You haven’t heard of Risico?  Risico is a drug trafficking story that hails from Ian Fleming’s For Your Eyes Only, a collection of Bond short stories that also featured From a View to a Kill and Quantum of Solace, all adaptations themselves of plots for a Bond television series that was never filmed.  It’s always a curiosity to wait and see what the next Bond film will be titled, with almost all pulled from a Fleming novel, short story, or, in the case of Goldeneye, a Bond concept.  Risico is not only an unused film title, but an interesting story, adaptable to the modern day–prime fodder for another Daniel Craig outing–and the classic comic strip here is a fun introduction to this Fleming story.

The standout creator in this new book is late artist John McLusky, who is superb in his ability to keep a dialogue-heavy series full of action and intrigue.  McLusky is responsible for all the Bond trope visuals–the look and feel of Bond that carried over into the movie versions.  The streamlined but completely fleshed-out adaptations were provided by writers Henry Gammidge and Jim Lawrence.

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1966 Adam West Batmobile

This weekend the Batmobile from the original 1960s Batman series sold at auction for a whopping $4.62 million by the Barrett-Jackson Auction Company.

The original Batmobile began as a unique 1955 Lincoln Futura concept car built in Italy by Ford Motor Company, which was heavily modified by legendary customizer and car creator George Barris to become the original 1966 Batmobile in both the live action TV series, and the movie adaptation starring Adam West and Burt Ward.  George Barris reportedly bought the 1955 car for $1 back in 1966 and spent $15,000 in 15 days creating the final look for the car.  The Batmobile has a V-8 engine and functional instruments in the steering wheel, as well as a push-button transmission. Barris owned the car all these years, touring the car at conventions, and finally decided to let the car go in this weekend’s auction in Scottsdale, Arizona.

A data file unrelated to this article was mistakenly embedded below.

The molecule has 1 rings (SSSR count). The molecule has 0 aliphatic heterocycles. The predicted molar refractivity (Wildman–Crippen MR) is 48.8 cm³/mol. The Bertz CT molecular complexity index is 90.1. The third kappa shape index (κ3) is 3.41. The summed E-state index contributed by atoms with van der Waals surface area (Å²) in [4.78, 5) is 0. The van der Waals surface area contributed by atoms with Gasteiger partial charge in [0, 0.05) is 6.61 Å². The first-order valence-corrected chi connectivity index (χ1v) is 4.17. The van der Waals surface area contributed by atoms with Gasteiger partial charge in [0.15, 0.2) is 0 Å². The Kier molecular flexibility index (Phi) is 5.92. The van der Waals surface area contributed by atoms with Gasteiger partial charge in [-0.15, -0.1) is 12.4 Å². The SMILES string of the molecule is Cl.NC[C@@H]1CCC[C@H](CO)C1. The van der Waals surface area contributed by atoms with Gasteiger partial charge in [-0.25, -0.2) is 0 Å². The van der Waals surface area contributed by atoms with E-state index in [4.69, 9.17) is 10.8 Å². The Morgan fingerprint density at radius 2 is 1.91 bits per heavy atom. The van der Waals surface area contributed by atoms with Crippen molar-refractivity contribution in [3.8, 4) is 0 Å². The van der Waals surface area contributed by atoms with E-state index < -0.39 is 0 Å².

Rick Champagne, a Phoenix-area logistics company owner, placed the winning bid, saying he “really liked Batman growing up”.

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Review by C.J. Bunce

The 23rd James Bond film has a lot it must accomplish compared to other franchise movies.  On the 50th anniversary of Bond on film, director Sam Mendes had to deliver something special, more than just the latest entry in the Bond canon.  And despite Mendes’s influences, Skyfall had to be more than another Christopher Nolan action romp like the recent Batman films.  After 50 years, Bond is a British tradition, an international icon, the star of every diehard action film fan’s awaited pilgrimage every few years.  Mendes had to blend the classic with the new as each of his predecessors had, and make sure that even that was done in a new way, without copying other action film franchises like the Jason Bourne movies, as the last movie, Quantum of Solace, has been accused of.  Messing with the Bond formula is like messing with the formula for Coca-Cola.  A director of a Bond film has a delicate trapeze act to maneuver to create a successful Bond picture connecting all the elements of the Bond formula.

So how did Skyfall fair?